Let's face it: Not many of us can erect a full-sized directive array for 160 meters, if for no other reason than the lack of a sufficiently tall support system. Nonetheless, in advance of the 2006 Peter I DXpedition, Bob Allphin, K4UEE, asked me to help design a 160 meter beam for 3YØX. He explained that Ralph, KØIR, had used a 3-element 160 meter beam lying on the surface during the 1994 DXpedition to Peter I, and he wanted to employ the same concept. Several weeks before the team had regrouped and was set to leave for the 2006 3YØ DXpedition I started looking into whether a 160-meter beam was feasible.
"The 3YØX Peter I Island 160 Meter Beam" in March 2009 QST recounts the tale of how this "beam without a tower" came to be and how it contributed to the DXpedition team's Top Band success from Peter I. This companion article will focus on concept and design considerations for such an antenna.
Antenna on Snow and Ice
To assure a successful design, the first thing we needed to know was the approximate conductivity and relative dielectric constant of the ice and snow in the glacier on Peter I. Our inability to find definitive data on polar ice cap electrical parameters dictated making a great deal of assumptions to come up with reasonable estimates.
I got in touch with my old friend, Pete Gaddie, W6XX, who had spent his career working for Stanford Research Institute (SRI) in the field of propagation. Pete had prior experience at measuring ground conductivity and dielectric constant. He did a search of the literature and other sources in an effort to determine the likely properties of the Peter I ice cap. He came up with figures that seemed to match the values I had determined would be needed if the antenna was to work.
While Pete was checking into the values for ice and snow, I had been modeling a 3-element antenna in free space and started modeling it above ground using EZNEC. For the antenna to be useful, it appeared that the relative dielectric constant could not exceed 2 and the ground conductivity could not exceed 100 uS/m (that's microsiemens, as opposed to the millisiemens we're used to seeing in the conductivity tables).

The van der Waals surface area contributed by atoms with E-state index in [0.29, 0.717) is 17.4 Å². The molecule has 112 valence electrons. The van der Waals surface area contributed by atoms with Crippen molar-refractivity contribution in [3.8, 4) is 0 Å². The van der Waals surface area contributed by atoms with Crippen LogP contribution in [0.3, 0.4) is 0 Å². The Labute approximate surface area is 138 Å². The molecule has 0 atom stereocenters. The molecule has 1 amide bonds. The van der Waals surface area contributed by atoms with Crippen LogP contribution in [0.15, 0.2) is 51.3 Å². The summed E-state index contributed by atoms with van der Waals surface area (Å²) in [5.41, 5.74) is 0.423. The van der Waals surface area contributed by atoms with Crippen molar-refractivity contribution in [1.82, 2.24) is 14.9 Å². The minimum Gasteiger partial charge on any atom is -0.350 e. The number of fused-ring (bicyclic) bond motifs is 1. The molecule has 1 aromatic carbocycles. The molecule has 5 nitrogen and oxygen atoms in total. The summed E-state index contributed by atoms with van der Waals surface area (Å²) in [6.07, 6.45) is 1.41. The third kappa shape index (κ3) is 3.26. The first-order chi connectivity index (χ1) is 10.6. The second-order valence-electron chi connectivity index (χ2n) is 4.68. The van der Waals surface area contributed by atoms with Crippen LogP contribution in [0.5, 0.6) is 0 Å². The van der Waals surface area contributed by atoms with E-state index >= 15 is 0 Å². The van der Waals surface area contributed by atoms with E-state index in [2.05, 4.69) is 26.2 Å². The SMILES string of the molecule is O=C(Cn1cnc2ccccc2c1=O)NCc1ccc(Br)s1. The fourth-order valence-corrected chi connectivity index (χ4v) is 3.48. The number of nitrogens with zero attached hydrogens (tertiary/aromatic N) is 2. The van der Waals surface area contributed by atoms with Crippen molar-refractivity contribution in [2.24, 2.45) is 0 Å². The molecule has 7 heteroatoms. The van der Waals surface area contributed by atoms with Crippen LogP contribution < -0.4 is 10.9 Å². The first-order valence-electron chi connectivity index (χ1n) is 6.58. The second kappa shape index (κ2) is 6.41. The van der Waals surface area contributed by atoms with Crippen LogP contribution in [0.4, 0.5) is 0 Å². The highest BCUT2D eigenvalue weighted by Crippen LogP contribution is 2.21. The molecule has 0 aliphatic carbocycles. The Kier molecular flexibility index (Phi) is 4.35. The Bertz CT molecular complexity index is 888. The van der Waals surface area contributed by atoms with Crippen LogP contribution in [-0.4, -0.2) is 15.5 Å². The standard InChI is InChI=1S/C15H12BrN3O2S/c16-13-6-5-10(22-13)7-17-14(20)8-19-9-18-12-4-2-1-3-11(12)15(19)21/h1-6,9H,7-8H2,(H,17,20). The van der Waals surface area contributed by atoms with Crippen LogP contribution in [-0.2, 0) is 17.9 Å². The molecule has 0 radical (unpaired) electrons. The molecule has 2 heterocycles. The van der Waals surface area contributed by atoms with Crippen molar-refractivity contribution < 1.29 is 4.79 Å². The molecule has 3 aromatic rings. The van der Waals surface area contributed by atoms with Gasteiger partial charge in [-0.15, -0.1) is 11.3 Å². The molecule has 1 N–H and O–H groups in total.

In checking his sources, Pete further determined that there was a difference between Arctic and Antarctic ice - as well as for most of the ice between. It seemed, however, that the values for conductivity ranged in the low uS/m range - as low as 10 uS/m - while the value for the relative dielectric constant was around 1.5 to 3.2. So, it looked like we might be in business. With the relative dielectric constant and conductivity at these values the surface begins looking like an insulator.
It's said that in polar regions covered by an ice cap and snow, wire antenna elements laid directly on the surface will behave as if they were in free space. In fact, while the antenna may indeed work, it's unlikely to perform as if in free space. Its tuning and elevation pattern also will differ from its free space value due to the snow and ice cap beneath.
Polar icecaps over land typically consist of a top layer of snow that increases in density with age and depth, gradually transitioning into ice. The surface may vary from lightly to densely packed snow. In areas where it rains, there may be alternating layers of snow and ice. During warm or rainy periods the surface may even be slush.
The relative dielectric constant of lightly packed snow is about 1.2, and it increases with density. The relative dielectric constant of ice is about 3.2, while fresh water is about 78. The conductivity of pure snow and ice is very low, but if contaminated by salt spray or other pollutants the conductivity value may increase significantly.
A 160 or 80 meter Yagi built with small wire elements is inherently a narrowband device. For good performance, elements must be accurately tuned. The gain and pattern of antennas such as V beams, rhombics or extended double Zepps would be less affected by such detuning effects. Such antennas may be designed within certain limitations by using the NEC2 or NEC4 modeling engines. A basic limitation of these modeling programs is their assumption that the antenna will be installed in or over a homogeneous medium. That's obviously not the case here, as the relative dielectric constant almost certainly will vary with depth. Therefore, we'll estimate the medium's composite parameters.
For the complete version of this article as published in the NCJ, view the pdf version.